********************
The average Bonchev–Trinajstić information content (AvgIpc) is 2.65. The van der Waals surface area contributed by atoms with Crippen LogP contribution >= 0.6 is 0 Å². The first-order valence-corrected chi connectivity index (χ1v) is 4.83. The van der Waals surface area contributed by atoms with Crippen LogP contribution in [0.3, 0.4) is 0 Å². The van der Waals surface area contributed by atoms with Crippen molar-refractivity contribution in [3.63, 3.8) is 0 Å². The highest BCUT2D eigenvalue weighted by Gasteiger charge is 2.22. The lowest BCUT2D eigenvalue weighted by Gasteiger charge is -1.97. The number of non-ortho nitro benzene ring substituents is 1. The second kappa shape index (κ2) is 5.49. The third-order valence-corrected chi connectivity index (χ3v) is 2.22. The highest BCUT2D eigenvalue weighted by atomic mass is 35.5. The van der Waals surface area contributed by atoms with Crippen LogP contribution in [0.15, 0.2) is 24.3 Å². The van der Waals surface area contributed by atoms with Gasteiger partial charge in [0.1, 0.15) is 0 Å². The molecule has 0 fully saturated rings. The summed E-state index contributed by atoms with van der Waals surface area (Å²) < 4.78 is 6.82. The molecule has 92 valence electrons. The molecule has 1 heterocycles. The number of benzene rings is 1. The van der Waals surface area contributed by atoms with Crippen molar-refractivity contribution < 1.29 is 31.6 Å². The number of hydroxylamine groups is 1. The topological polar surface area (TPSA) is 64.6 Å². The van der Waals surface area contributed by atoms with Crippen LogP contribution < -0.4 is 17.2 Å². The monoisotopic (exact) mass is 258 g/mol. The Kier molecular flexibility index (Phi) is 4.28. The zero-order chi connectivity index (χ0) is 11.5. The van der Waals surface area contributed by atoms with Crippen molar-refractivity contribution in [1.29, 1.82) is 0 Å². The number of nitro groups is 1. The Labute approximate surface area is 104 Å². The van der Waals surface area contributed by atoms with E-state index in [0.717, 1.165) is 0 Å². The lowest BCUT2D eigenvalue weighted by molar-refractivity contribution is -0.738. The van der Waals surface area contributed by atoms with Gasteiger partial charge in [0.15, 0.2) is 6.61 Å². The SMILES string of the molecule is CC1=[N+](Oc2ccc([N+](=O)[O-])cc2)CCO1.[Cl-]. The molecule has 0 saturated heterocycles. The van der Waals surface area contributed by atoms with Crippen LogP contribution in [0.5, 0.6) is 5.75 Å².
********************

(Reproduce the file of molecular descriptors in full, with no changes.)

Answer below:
The average Bonchev–Trinajstić information content (AvgIpc) is 2.65. The van der Waals surface area contributed by atoms with Crippen LogP contribution >= 0.6 is 0 Å². The first-order valence-corrected chi connectivity index (χ1v) is 4.83. The van der Waals surface area contributed by atoms with Crippen LogP contribution in [0.3, 0.4) is 0 Å². The van der Waals surface area contributed by atoms with Crippen molar-refractivity contribution in [3.63, 3.8) is 0 Å². The highest BCUT2D eigenvalue weighted by Gasteiger charge is 2.22. The lowest BCUT2D eigenvalue weighted by Gasteiger charge is -1.97. The number of non-ortho nitro benzene ring substituents is 1. The second kappa shape index (κ2) is 5.49. The third-order valence-corrected chi connectivity index (χ3v) is 2.22. The highest BCUT2D eigenvalue weighted by atomic mass is 35.5. The van der Waals surface area contributed by atoms with Crippen LogP contribution in [0.15, 0.2) is 24.3 Å². The van der Waals surface area contributed by atoms with Gasteiger partial charge in [0.1, 0.15) is 0 Å². The molecule has 0 fully saturated rings. The summed E-state index contributed by atoms with van der Waals surface area (Å²) < 4.78 is 6.82. The molecule has 92 valence electrons. The molecule has 1 heterocycles. The number of benzene rings is 1. The van der Waals surface area contributed by atoms with Crippen molar-refractivity contribution < 1.29 is 31.6 Å². The number of hydroxylamine groups is 1. The topological polar surface area (TPSA) is 64.6 Å². The van der Waals surface area contributed by atoms with Crippen LogP contribution < -0.4 is 17.2 Å². The monoisotopic (exact) mass is 258 g/mol. The Kier molecular flexibility index (Phi) is 4.28. The zero-order chi connectivity index (χ0) is 11.5. The van der Waals surface area contributed by atoms with Crippen molar-refractivity contribution in [1.29, 1.82) is 0 Å². The number of nitro groups is 1. The Labute approximate surface area is 104 Å². The van der Waals surface area contributed by atoms with E-state index in [0.717, 1.165) is 0 Å². The lowest BCUT2D eigenvalue weighted by molar-refractivity contribution is -0.738. The van der Waals surface area contributed by atoms with Gasteiger partial charge in [0.15, 0.2) is 6.61 Å². The SMILES string of the molecule is CC1=[N+](Oc2ccc([N+](=O)[O-])cc2)CCO1.[Cl-]. The molecule has 0 saturated heterocycles. The van der Waals surface area contributed by atoms with Crippen LogP contribution in [0.5, 0.6) is 5.75 Å².